It's possible, because that's partly how VSOP was made, but the amount of effort involved is immense. What you are describing is at the very least a doctoral thesis, if not several of them.
Why not just use the SPICE kernels directly?
Analytic ephemerides are generally power series of trig functions of polynomials in orbital resonances, as described for the VSOP family of models in Simon, Francou, Fienga, and Manche (2013), "New analytical planetary theories VSOP2013 and TOP2013", Astronomy & Astrophysics 557 A49. Understanding what's going on in that paper, and what the words they use actually mean, requires good working knowledge of celestial mechanics at the level of Richard Battin's An Introduction to the Mathematics and Methods of Astrodynamics (1999), which begins with continued fraction expansions for elliptic integrals, and gets harder from there.
All the VSOP theories are equations for the six equinoctial elements (a, $ \lambda$, k, h, q, p) for each planet (originally eight, but expanded to include Pluto in 2010). The theory starts out with lots of parameters, but in the end each equation uses only time as a variable, because all of the other things had their values adjusted to fit measured data. Actually, in VSOP's case, they fit not to the measurements directly, but instead to the output of a numerical integration, which was fit to actual measurements. VSOP2000 fit to DE403, VSOP2010 fit to DE405, and VSOP2013 fit to the Paris Observatory's INPOP10. For more information, consult Fienga (2009), "Evolution of INPOP planetary ephemerides", and Hilton and Hohenkerk (2011), "A comparison of the high accuracy planetary ephemerides DE421, EPM2008, and INPOP08".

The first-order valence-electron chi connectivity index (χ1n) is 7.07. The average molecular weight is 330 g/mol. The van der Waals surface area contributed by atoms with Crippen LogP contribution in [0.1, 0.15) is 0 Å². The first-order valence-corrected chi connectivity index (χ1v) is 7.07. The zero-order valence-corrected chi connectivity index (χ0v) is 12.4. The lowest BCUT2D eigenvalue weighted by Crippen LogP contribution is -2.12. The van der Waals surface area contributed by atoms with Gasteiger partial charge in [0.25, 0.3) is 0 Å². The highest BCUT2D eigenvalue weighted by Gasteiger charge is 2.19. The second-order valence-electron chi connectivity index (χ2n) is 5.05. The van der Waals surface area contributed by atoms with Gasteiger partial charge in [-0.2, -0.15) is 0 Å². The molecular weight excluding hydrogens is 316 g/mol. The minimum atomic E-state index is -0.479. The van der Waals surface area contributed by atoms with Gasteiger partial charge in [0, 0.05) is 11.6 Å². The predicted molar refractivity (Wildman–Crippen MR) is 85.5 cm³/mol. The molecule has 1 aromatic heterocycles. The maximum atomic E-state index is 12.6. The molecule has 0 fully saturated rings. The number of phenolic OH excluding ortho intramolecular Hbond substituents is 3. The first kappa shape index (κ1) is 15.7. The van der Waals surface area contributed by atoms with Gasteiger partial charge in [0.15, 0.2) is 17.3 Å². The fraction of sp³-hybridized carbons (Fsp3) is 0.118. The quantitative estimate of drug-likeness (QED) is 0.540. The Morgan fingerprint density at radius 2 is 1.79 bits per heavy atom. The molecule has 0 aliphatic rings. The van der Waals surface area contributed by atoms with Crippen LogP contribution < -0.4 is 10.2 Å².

The full 54 equations of VSP2013 can be found at https://ftp.imcce.fr/pub/ephem/planets/vsop2013/solution/ . VSOP2013-secular.dat is the easiest part to understand. The full theory, using all of the files in that directory, involves more than 2.5 million coefficients. Choosing good criteria for discarding many of those terms is the topic of the last page of https://ftp.imcce.fr/pub/ephem/planets/vsop2013/solution/README.pdf , the effects of which on the number of coefficients is summarized in Table 7 of Simon, et al. (the first link above). There is also a Chebyshev polynomial version of the VSOP2013 model, in the neighboring https://ftp.imcce.fr/pub/ephem/planets/vsop2013/ephemerides/ .